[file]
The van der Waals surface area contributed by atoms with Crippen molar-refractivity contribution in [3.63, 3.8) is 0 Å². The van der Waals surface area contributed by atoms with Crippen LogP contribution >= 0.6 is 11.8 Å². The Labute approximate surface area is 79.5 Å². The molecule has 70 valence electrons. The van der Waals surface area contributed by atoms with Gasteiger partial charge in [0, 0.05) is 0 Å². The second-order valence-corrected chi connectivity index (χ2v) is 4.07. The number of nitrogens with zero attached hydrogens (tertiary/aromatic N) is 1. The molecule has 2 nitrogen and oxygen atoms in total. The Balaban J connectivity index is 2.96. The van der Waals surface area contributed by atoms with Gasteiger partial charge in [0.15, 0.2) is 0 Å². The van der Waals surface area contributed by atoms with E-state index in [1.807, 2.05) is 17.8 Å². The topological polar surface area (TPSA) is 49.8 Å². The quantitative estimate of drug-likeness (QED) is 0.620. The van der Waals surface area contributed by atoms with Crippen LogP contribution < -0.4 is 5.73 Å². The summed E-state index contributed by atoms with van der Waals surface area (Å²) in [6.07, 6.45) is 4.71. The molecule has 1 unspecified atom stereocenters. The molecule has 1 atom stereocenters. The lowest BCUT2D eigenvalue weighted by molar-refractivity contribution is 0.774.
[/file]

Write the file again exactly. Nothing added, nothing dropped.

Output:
The van der Waals surface area contributed by atoms with Crippen molar-refractivity contribution in [3.63, 3.8) is 0 Å². The van der Waals surface area contributed by atoms with Crippen LogP contribution >= 0.6 is 11.8 Å². The Labute approximate surface area is 79.5 Å². The molecule has 70 valence electrons. The van der Waals surface area contributed by atoms with Gasteiger partial charge in [0, 0.05) is 0 Å². The second-order valence-corrected chi connectivity index (χ2v) is 4.07. The number of nitrogens with zero attached hydrogens (tertiary/aromatic N) is 1. The molecule has 2 nitrogen and oxygen atoms in total. The Balaban J connectivity index is 2.96. The van der Waals surface area contributed by atoms with Gasteiger partial charge in [0.15, 0.2) is 0 Å². The van der Waals surface area contributed by atoms with E-state index in [1.807, 2.05) is 17.8 Å². The topological polar surface area (TPSA) is 49.8 Å². The quantitative estimate of drug-likeness (QED) is 0.620. The van der Waals surface area contributed by atoms with Crippen LogP contribution < -0.4 is 5.73 Å². The summed E-state index contributed by atoms with van der Waals surface area (Å²) in [6.07, 6.45) is 4.71. The molecule has 1 unspecified atom stereocenters. The molecule has 1 atom stereocenters. The lowest BCUT2D eigenvalue weighted by molar-refractivity contribution is 0.774.